Two-Storey Love

Imagine a young woman arriving alone in Australia from the Middle East on the first day of 1980. Her reason? To see if she had a future with a young man she had met and fallen in love with on a kibbutz in Israel only a few months prior.

Bat-sheva had arrived in a foreign country before, at age ten. With her family, she had hastily left her ancestral country of Afghanistan to settle in the state of Israel.

The Jewish community at Herat in northern Afghanistan was dissipating after a presence of two thousand years. Bat-sheva’s father, whose surname was Cohen (Hebrew for ‘Priest’), was taking his family and following many relatives and friends as refugees to the Jewish homeland under the Israeli policy of ‘aliyah’ (or homecoming) for diaspora Jews across the world.

In Israel, Bat-sheva received an education, adding Hebrew to her first language of Farsi. She had completed teacher training and was to commence educating others when Kevin caused her second exodus.

Kevin Stewart, born and bred Australian, had studied and worked and saved for a young man’s dream. He was on a Cook’s Tour of the world in the late 70s. He had been in Afghanistan in 1978, but that was no place to tour due to the coup that destabilised the country that year.

The kibbutzim of Israel had a romantic appeal for Kevin, as they did for many at the time because of their image as utopian rural communities. A kibbutz experience was a strong attraction.

Not as attractive, though, as the young lady kibbutznik he encountered there. Bat-sheva was waiting on tables in the communal dining-hall. Love had its beginnings.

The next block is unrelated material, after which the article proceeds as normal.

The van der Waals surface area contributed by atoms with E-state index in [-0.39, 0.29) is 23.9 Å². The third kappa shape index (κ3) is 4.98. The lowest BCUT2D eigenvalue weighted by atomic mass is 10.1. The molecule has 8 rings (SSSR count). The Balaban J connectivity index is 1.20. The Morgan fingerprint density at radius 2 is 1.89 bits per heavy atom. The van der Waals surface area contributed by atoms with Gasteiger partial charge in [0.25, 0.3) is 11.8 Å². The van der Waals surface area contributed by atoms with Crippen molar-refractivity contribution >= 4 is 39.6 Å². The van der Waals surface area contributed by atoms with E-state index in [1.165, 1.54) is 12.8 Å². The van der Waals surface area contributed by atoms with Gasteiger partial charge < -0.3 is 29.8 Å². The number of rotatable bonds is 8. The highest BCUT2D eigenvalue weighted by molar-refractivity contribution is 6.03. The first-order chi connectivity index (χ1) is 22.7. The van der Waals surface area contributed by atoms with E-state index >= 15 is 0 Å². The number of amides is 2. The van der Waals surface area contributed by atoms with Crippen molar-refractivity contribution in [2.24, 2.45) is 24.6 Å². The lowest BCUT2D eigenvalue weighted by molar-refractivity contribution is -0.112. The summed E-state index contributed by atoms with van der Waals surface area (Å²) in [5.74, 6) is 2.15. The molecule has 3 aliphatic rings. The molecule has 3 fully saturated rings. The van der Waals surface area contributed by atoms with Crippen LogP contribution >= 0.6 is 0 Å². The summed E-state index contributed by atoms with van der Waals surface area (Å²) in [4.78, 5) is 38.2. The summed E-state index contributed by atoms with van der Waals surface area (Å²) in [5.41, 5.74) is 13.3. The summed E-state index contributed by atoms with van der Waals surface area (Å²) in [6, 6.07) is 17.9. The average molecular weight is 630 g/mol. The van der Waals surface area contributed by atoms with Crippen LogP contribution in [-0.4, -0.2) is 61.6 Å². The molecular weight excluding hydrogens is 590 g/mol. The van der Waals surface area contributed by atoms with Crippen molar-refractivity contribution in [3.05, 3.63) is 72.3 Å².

Bat-sheva told me of her reaction on sighting this “tall, good-looking, blonde, nice-mannered man”. I could see the undiminished delight in her face as she recalled (and re-lived) this first encounter. Not much reaction from Kevin. You can sense the quiet happiness and contentment, though. (He’s still tall and thin. I didn’t know that he was once blonde!)

That is why Bat-sheva stood alone on Australian soil on 1 January, 1980.

The future could go various ways, she thought. Maybe it was a romance in a kibbutz only. Maybe it was more, and they would marry and return to Israel as Bat-sheva dreamed. As it turned out, it was very real. They married on 24 February and made a life in Australia, first in Wollongong and Sydney and then finally here in Newcastle.

Kevin and Bat-sheva are the parents of five children born between 1981 and 1990 – Keryn, Tamar, Naomi, Jonathan and Rachel. They are grandparents as well.

Jewish heritage passes down through the mother. Kevin and Bat-sheva’s children have been raised in their mother’s faith. (Kevin has a cousin who married a Jewish man. Their children are Catholic.) The Stewart children celebrated the Jewish rituals and practices as they grew up. Bat-sheva holds strongly and devotedly to her ancestral practices, and hopes that the children will also do so. When they come home they certainly do.